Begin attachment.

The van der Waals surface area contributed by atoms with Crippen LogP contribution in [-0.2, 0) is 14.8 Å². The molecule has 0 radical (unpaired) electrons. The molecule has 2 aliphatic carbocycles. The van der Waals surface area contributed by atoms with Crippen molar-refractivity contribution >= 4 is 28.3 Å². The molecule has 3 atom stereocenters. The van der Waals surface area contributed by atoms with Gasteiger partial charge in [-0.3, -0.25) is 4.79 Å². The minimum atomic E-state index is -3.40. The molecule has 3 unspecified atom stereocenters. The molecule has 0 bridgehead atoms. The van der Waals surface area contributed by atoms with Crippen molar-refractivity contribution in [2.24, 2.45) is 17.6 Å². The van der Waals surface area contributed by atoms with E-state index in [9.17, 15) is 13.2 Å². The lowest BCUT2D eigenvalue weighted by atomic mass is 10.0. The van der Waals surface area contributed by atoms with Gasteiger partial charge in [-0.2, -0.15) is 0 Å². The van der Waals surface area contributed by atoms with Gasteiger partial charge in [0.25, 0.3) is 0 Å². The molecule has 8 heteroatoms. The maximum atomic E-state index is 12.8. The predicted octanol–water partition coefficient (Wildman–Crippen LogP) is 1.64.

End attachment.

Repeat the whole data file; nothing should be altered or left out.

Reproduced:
The van der Waals surface area contributed by atoms with Crippen LogP contribution in [-0.2, 0) is 14.8 Å². The molecule has 0 radical (unpaired) electrons. The molecule has 2 aliphatic carbocycles. The van der Waals surface area contributed by atoms with Crippen molar-refractivity contribution >= 4 is 28.3 Å². The molecule has 3 atom stereocenters. The van der Waals surface area contributed by atoms with Gasteiger partial charge in [-0.3, -0.25) is 4.79 Å². The minimum atomic E-state index is -3.40. The molecule has 3 unspecified atom stereocenters. The molecule has 0 bridgehead atoms. The van der Waals surface area contributed by atoms with Crippen molar-refractivity contribution in [2.24, 2.45) is 17.6 Å². The van der Waals surface area contributed by atoms with E-state index in [9.17, 15) is 13.2 Å². The lowest BCUT2D eigenvalue weighted by atomic mass is 10.0. The van der Waals surface area contributed by atoms with Gasteiger partial charge in [-0.2, -0.15) is 0 Å². The van der Waals surface area contributed by atoms with Gasteiger partial charge in [0.25, 0.3) is 0 Å². The molecule has 8 heteroatoms. The maximum atomic E-state index is 12.8. The predicted octanol–water partition coefficient (Wildman–Crippen LogP) is 1.64.